Neat Areas of the City: I recommend checking out University Circle (lots of things to do there, and it's really close by), Shaker Square (cute, quaint), and Cedar-Fairmount. There is a grocery co-op near the Case campus that I have visited once. I'm sure there are some other cool areas too that I don't know about.

Museums: The Rock and Roll Hall of Fame gets all the publicity, but there are a lot of other museums here, including an art museum, a science museum, and a football museum. There is a botanical garden at University Circle too. You can read more about the Cleveland museums here. Cleveland also has a famous orchestra which plays right on the Case campus at Severance Hall. Even better, students can sign up for cheap tickets. The Case medical library has a really neat medical history museum in it. They were running an exhibit about the history of contraception last summer when I went there, and it was just fascinating.

Politics: Ohio is a battleground state, so no matter what your political persuasion, you're bound to find others who share your views here. I've seen signs for both student Democrat and student Republican groups on the Case campus. However, I'm not really up on local politics, so I'm afraid I can't tell you much more than that. Well, I can tell you that based on the level of nastiness in the radio ads I've heard, it looks like the governor's race here is going to be pretty ugly.

Friday, October 13, 2006

Electrophysiology Lab, PBL, POD, and RefWorks

Today we started out by going to an electrophysiology lab at the LRI. We were divided into two groups of eight (the other sixteen people in my class were doing the pharm seminar that my half of the class had on Tuesday). First my group used a computer program that shows the currents due to ion channels. You can vary the ion concentrations of sodium, calcium, and potassium inside the cell and outside, and then see how it affects the action potentials. We had a worksheet we were supposed to be doing, but we wound up just playing around with the program as a group instead. Afterward, we went into the lab and saw some experiments with rabbit hearts where the current was moving around in a circle instead of spreading out through the ventricles like it was supposed to do. The computer was able to model the current in colors, and we could actually watch it swirl around in circles. It was pretty neat.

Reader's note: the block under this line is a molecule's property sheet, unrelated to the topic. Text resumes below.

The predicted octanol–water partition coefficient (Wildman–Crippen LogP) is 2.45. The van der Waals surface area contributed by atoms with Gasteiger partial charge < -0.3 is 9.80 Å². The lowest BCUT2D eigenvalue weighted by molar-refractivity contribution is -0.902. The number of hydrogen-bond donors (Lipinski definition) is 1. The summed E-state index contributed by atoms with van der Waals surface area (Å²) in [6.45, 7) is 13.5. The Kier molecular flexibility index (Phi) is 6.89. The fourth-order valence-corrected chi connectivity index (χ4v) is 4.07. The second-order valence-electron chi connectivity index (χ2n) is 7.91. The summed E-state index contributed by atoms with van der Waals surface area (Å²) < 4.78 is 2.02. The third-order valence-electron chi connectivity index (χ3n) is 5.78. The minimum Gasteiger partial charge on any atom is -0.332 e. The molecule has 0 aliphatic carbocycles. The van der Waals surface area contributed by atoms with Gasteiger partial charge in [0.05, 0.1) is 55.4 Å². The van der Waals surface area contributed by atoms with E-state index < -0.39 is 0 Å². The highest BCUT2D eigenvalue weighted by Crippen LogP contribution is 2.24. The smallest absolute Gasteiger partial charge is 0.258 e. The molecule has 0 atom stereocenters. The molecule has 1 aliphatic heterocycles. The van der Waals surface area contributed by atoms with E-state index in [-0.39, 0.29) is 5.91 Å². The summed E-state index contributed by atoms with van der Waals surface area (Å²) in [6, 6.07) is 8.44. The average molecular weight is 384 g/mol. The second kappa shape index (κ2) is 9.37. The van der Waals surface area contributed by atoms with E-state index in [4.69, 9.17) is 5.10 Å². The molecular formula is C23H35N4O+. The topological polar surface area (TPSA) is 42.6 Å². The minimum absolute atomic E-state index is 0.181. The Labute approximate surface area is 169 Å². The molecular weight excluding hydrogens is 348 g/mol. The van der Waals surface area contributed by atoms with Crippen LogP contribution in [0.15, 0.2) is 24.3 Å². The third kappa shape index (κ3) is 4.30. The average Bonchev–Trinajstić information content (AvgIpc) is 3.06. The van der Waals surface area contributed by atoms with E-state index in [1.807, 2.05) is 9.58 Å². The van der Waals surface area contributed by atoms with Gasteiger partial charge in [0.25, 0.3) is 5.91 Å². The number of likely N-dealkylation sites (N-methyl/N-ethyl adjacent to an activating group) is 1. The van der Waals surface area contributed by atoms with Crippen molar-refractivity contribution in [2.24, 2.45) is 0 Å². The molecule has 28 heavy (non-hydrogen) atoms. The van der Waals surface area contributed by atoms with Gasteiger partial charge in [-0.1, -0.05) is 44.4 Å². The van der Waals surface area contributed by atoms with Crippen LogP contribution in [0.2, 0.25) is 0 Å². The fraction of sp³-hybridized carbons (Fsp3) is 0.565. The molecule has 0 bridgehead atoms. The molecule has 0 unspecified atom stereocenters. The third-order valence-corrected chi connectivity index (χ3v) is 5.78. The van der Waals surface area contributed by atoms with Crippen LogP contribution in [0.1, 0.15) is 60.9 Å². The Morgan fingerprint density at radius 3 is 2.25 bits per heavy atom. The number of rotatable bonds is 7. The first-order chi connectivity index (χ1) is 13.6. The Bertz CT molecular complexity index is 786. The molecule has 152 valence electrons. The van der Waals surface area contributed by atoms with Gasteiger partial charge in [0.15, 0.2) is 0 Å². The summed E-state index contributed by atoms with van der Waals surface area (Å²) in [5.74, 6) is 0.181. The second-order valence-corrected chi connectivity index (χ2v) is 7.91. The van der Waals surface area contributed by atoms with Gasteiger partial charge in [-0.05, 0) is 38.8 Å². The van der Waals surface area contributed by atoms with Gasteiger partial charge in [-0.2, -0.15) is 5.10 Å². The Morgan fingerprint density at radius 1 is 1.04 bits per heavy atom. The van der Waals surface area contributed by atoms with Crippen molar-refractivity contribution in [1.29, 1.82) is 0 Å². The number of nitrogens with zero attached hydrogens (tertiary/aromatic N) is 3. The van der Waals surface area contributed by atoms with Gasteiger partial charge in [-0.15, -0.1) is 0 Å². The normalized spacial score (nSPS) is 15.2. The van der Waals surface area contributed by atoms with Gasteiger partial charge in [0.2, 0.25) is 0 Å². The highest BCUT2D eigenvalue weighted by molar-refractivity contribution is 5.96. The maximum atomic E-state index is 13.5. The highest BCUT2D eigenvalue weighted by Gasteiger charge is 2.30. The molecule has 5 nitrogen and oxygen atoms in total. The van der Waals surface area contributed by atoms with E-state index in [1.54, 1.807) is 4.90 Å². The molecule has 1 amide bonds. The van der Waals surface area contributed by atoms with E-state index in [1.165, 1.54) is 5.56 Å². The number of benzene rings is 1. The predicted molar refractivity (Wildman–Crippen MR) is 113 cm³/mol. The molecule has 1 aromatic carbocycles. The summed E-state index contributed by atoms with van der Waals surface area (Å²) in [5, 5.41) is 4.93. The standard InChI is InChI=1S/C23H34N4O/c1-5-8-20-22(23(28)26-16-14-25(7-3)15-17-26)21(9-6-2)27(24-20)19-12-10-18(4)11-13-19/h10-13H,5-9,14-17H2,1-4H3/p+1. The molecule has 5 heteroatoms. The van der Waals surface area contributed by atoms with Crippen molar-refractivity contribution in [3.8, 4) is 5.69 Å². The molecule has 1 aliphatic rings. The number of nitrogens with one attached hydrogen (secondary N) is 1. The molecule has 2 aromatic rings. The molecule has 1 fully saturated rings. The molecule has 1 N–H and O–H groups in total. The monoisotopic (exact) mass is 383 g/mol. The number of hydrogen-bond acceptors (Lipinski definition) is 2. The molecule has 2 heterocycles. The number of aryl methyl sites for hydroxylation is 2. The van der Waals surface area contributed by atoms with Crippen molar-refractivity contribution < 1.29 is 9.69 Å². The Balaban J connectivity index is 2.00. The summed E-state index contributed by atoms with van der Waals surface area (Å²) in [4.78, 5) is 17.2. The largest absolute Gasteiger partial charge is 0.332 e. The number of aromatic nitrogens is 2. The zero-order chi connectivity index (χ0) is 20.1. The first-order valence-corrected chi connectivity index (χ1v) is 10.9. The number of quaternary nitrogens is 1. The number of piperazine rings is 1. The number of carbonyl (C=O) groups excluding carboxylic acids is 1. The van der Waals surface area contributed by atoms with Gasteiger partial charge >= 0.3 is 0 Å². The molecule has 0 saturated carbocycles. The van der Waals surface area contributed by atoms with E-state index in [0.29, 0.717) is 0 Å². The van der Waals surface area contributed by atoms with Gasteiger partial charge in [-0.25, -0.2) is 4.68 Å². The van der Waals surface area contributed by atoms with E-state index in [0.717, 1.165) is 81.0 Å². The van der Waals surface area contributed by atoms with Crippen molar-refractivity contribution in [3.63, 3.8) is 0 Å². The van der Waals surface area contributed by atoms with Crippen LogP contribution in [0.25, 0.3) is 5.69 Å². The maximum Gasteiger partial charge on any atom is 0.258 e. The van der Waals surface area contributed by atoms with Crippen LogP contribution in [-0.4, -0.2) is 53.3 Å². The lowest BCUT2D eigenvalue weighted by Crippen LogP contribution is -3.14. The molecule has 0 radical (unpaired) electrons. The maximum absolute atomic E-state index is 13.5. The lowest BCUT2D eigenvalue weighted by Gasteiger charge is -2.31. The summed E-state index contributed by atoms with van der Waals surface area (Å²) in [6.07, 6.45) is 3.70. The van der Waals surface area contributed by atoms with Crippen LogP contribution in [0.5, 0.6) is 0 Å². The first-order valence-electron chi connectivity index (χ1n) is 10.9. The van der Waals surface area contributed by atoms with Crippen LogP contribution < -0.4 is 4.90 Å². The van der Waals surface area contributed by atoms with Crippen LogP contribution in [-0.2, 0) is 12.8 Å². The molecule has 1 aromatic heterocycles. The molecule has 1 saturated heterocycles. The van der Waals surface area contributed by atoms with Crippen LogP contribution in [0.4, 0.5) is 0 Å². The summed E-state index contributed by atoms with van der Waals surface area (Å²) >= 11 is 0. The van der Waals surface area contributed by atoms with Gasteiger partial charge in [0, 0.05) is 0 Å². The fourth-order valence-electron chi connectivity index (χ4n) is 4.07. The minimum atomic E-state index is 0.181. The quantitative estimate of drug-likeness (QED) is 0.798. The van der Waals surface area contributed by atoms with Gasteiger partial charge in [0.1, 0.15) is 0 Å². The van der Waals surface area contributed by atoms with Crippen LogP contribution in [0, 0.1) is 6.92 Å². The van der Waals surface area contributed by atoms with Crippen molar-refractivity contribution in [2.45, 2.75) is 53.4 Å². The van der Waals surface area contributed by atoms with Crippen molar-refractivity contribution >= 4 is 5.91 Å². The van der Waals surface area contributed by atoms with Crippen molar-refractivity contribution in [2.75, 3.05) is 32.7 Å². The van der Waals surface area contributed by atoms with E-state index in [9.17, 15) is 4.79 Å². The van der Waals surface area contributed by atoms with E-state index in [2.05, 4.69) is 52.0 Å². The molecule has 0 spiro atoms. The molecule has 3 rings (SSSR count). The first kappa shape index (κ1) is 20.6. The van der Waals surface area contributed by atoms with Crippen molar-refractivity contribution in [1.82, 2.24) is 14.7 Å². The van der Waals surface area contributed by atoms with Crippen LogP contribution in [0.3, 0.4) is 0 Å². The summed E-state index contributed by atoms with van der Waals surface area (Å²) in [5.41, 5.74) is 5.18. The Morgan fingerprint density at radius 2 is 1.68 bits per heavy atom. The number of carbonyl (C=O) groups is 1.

Afterward, we finished our PBL case, and my group got into an interesting discussion about whether the treatment the patient in the case got was appropriate. She was a teenager, and they implanted a defibrillator in her chest. Some of the group members felt that she was too young to have to have the defibrillator, while others thought it was important to give her since if she had another episode she could die. I can see it from both sides. You want to be conservative on one hand and avoid overtreating the patient. But on the other side, she has a serious illness and she could literally just drop dead with little warning. Maybe next time there wouldn't be someone around to revive her like there was when she collapsed during the case.

Our POD talk was by a researcher who works on the same illness (long QT syndrome) that our hypothetical PBL patient had. It was a good talk. He was involved with figuring out the genetic causes of long QT syndrome, and he also went into the possibilities of personalized medicine. This is a neat idea, where the doctor will figure out what to prescribe to you based upon your specific subtype of illness.

In the afternoon, I started working on the SAQs, and I also figured out how to download my portfolio evidence into RefWorks. You would think it would be pretty straightforward to do, but you would think wrong. I had to go to the tech support office to get them to help me. Now all I have left to do is write the essay itself. I can cite the evidence that I downloaded to RefWorks. I'm hoping to get some work done on the essay this weekend, but we'll see whether that actually happens.

Thursday, October 12, 2006

Portfolios, SAQs and CAPPs

We don't have any Thursday classes, so I spent my time today working at home. It's amazing how much more I get done at home versus at school! One thing that I did was to catalog my evidence in the Selected Evidence section of the portfolio. This is for my formative portfolio essay that is due next week. You can't see the portfolio section of the portal unless you're a student, so I'll tell you about it. There are six areas in the portfolio: Online Evidence (which contains all of the evaluations that the faculty and the other students write for you); Required Coursework (where you upload the assignments that are required, such as the research proposals that we wrote over the summer); Unique Evidence (where you upload things that aren't required for school--for example, I wrote an essay about doing this blog and put it in my Unique Evidence folder); Selected Evidence (this section has folders for each of the nine competencies, and you file the evidence from the first three folders into the proper categories here); Formative Portfolio (that's what's due next week--it is only seen by the students and our PAs, and we do three of them per year); and Summary Portfolio (that's due at the end of the year and is seen by the MSPRC, which is the committee that decides whether we get to be promoted to the next year of medical school).